You've decided to go German. Wunderbar!
But you've also decided it just didn't make sense to pay the premium for a brand new vehicle. So now you have to ask:
Which entry-level used car makes the most financial sense? The Mercedes-Benz C300? The BMW 3-Series? The Audi A4?
We pored over 400+ vehicles in Kelley Blue Book in the San Francisco Bay Area to help you answer this question. We analyzed the vehicles on the following dimensions: 1) Year, 2) Asking Price, 3) Asking Price (as a % of original MSRP) and 4) Mileage.
Value depreciation by mile
Asking price (as a % of original MSRP) is on the y-axis. Mileage is on the x-axis. Each vehicle is color-coded by make/model. Each dot represents one vehicle. With these many data points, you can see the trends appear.
Value depreciation by year
Asking price is on the y-axis. Year is on the x-axis. Each dot represents one vehicle. The bar shows the average asking price for a given year. The average asking prices roughly decay with each year. Any fluctuations in this trend can be safely assumed to be the result of minimal data.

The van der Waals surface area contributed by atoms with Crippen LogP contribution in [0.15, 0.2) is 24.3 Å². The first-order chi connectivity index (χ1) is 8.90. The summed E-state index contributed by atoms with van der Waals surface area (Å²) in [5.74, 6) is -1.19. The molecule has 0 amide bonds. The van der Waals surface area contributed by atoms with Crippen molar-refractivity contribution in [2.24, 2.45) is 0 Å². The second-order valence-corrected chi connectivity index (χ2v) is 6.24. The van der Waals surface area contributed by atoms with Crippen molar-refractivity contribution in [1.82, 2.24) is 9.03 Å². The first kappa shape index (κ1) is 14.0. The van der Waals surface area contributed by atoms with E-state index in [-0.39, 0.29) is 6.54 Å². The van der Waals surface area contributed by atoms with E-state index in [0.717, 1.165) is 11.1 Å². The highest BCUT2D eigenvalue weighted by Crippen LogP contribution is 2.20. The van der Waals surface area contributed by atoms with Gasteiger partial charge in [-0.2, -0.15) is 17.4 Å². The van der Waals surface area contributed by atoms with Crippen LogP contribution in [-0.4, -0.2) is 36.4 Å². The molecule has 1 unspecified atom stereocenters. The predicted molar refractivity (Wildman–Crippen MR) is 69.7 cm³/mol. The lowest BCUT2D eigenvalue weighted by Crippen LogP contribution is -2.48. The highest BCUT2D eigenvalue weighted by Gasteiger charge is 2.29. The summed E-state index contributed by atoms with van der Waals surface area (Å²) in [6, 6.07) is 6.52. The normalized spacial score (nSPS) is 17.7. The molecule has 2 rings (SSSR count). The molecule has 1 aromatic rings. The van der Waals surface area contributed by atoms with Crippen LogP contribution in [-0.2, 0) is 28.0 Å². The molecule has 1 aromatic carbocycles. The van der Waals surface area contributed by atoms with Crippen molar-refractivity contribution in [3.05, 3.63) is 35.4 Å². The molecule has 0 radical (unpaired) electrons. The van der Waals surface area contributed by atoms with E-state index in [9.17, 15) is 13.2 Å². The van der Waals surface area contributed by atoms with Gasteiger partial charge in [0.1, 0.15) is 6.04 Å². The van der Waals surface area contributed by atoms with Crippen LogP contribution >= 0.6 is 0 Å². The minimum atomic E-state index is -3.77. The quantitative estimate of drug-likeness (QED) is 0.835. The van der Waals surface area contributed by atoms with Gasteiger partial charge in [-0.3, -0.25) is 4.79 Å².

Everyone looks for different things when they're buying a car. Some people want the safest car out there. Some people are Honda "lifers." And some people love K-Pop so much that they will buy whatever as long as it's Korean-made.
Thankfully the J.D. Power 2016 Vehicle Dependability Study has all the right information for you, whichever type of buyer you are.
We took this information and sliced and diced it in every which way so you can make an informed decision. J.D. Power reported the number of Problems per 100 Vehicles (PP100) -- the lower the better. For the 5th year in a row, Lexus took the top spot.
For more information, download our research report here.
By Roy Mathew